• Introduction:

    Standard supervised learning machines will encounter poor generalization performance with limited training data, while manual labeling of sufficient training data for emerging application domains is prohibitive.
  • When the crossdomain discrepancy is substantially large, there will always be some source instances that are irrelevant to the target domain even using domain-invariant features, which may introduce large bias to the transfer-classifier (Long et al 2014; Aljundi et al 2015)
  • Another principled strategy is to estimate the weights of the source instances such that the distribution discrepancy can be minimized for the empirical risk minimization learning (Huang et al 2006; Bruzzone and Marconcini 2010; Chen, Weinberger, and Blitzer 2011; Yu and Szepesvari 2012; Chu, De la Torre, and Cohn 2013).
  • This will result in a domain-unbiased but high-variance transfer-classifier, which is not robust to large cross-domain discrepancy
  • Methods:

    The authors adopt the same evaluation protocol for all comparison methods (Long et al 2014; Aljundi et al 2015).
  • The authors select their optimal hyper-parameters by cross-validation on labeled source data as (Pan et al 2011).
  • The authors give parameter sensitivity analysis for DMM, which will validate that DMM can achieve stable performance for a wide range of hyper-parameter settings
  • Results:

    Image Classification The classification accuracy of all comparison methods on the 12 transfer tasks of Office-10 + Caltech-10 using DeCAF6 and DeCAF7 features are shown in Tables 2 and 3, respectively.
  • DMM cannot perform the best on all tasks, it is desirable that (1) if DMM performs the best, it usually outperforms the best baseline by a large margin; (2) otherwise, it performs only slightly worse than the best baseline
  • This verifies that DMM is more robust to both feature shift and instance bias for domain adaptation.
  • Conclusion:

    Feature Visualization: The authors visualize in Figures 2(a)–2(b), Figures 2(e)–2(f), and Figures 2(c)–2(d), 2(g)–2(h) the tSNE embeddings (Donahue et al 2014) of images on transfer tasks A → W and Q → O with features of KMM, TCA, and DMM, respectively.
  • (2) TCA does not learn the unbiased weights of source instances, the source instances that are dissimilar to the target instances will not be down-weighed, leading to large domain bias.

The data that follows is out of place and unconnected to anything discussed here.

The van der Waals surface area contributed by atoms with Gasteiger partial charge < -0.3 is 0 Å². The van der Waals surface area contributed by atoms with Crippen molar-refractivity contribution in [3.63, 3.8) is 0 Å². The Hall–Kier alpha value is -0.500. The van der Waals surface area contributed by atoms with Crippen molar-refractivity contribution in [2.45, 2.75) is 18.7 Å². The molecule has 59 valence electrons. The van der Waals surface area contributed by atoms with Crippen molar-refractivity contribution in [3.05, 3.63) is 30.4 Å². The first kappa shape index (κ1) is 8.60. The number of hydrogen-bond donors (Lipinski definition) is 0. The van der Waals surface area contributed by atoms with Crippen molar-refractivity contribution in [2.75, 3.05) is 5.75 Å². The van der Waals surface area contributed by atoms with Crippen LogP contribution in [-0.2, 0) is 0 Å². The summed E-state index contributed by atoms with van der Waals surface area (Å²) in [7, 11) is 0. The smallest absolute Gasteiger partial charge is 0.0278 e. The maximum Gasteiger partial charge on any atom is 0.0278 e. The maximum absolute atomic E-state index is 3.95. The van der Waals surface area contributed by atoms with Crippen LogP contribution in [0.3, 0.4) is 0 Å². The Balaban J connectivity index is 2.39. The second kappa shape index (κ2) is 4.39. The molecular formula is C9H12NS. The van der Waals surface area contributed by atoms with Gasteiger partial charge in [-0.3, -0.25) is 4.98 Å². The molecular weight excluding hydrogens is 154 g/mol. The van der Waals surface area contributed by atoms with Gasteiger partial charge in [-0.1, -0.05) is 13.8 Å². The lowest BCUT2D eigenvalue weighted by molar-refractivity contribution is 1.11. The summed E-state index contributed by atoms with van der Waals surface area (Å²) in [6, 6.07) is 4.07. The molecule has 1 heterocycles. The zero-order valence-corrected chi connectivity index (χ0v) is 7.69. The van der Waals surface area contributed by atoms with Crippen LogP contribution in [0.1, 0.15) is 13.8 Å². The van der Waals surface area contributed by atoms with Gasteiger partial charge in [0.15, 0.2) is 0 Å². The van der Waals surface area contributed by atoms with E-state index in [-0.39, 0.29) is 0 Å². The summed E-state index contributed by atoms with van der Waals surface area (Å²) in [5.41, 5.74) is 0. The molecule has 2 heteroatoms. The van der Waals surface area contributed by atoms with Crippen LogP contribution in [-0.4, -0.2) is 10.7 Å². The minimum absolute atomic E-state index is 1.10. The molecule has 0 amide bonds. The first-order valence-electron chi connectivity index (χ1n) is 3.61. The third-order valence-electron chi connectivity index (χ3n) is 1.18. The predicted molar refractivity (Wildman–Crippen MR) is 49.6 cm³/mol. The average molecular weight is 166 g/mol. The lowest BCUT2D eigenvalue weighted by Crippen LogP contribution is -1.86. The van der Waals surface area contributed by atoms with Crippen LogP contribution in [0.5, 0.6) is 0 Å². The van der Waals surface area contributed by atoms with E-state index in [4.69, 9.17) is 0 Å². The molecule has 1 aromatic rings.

• These observations explain the inferior performance of KMM and TCA, and highlight the superiority of DMM.
  • Extensive experiments show that DMM significantly outperforms state of the art adaptation methods
Tables
  • Table1: Notations and their descriptions used in this paper
  • Table2: Accuracy (%) on 12 transfer tasks of Office10-Caltech10 with DeCAF6 features. Dataset SVM KMM TCA TJM LSSA DMMA DMM2 DMM C→A 91.6 91.5 90.3 91.4 91.6 92.2 92.7 92.4 C→W 80.7 81.0 83.7 84.7 85.2 83.7 85.4 87.5 C→D 86.0 85.4 88.5 91.7 90.4 88.5 91.1 90.4 A→C 82.2 82.2 82.0 82.1 82.5 85.1 84.8 84.8 A→W 71.9 72.2 75.6 76.3 79.4 79.7 84.1 84.7 A→D 80.9 82.2 85.4 81.5 86.6 89.8 89.8 92.4 W→C 67.9 67.3 68.5 70.2 73.2 78.4 78.4 81.7 W→A 73.4 74.4 74.5 79.5 81.4 85.7 89.7 86.5 W→D 100.0 100.0 99.4 99.4 99.4 98.7 99.4 98.7 D→C 72.8 72.0 76.9 77.1 80.4 80.9 82.3 83.3 D→A 78.7 79.6 82.7 83.9 83.4 88.3 90.3 90.7 D→W 98.3 98.3 98.0 98.3 98.0 98.0 98.0 99.3
  • Table3: Accuracy (%) on 12 transfer tasks of Office10-Caltech10 with DeCAF7 features. Dataset SVM KMM TCA TJM LSSA DMMA DMM2 DMM C→A 92.0 91.0 90.9 91.5 91.9 92.7 91.9 92.6 C→W 84.4 81.0 85.8 88.8 88.8 88.8 88.8 90.5 C→D 86.6 83.4 87.3 91.1 90.4 90.4 91.1 91.7 A→C 82.4 82.5 80.3 80.8 82.4 84.3 84.0 83.3 A→W 84.1 84.4 82.4 83.4 86.4 91.5 86.4 92.2 A→D 86.6 86.6 81.5 88.5 86.4 91.1 91.7 93.0 W→C 73.0 73.2 78.6 78.7 81.6 85.5 85.1 85.8 W→A 79.4 81.4 85.6 87.2 88.4 90.8 90.7 92.5 W→D 99.4 99.4 98.7 100.0 99.4 89.8 98.7 100.0 D→C 76.0 78.3 80.5 80.4 82.5 85.0 84.1 84.3 D→A 83.1 86.7 87.2 86.8 86.7 91.4 92.2 93.2 D→W 96.9 98.3 97.6 97.3 97.3 91.9 99.0 99.7
  • Table4: Classification accuracy (%) on 6 transfer tasks of the Reuters-21578 dataset
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Related work
Funding
  • This work was supported by the National Key Research and Development Program of China (2016YFB1000701), National Natural Science Foundation of China (61502265, 61325008, 61772299, 61672313) and TNList Fund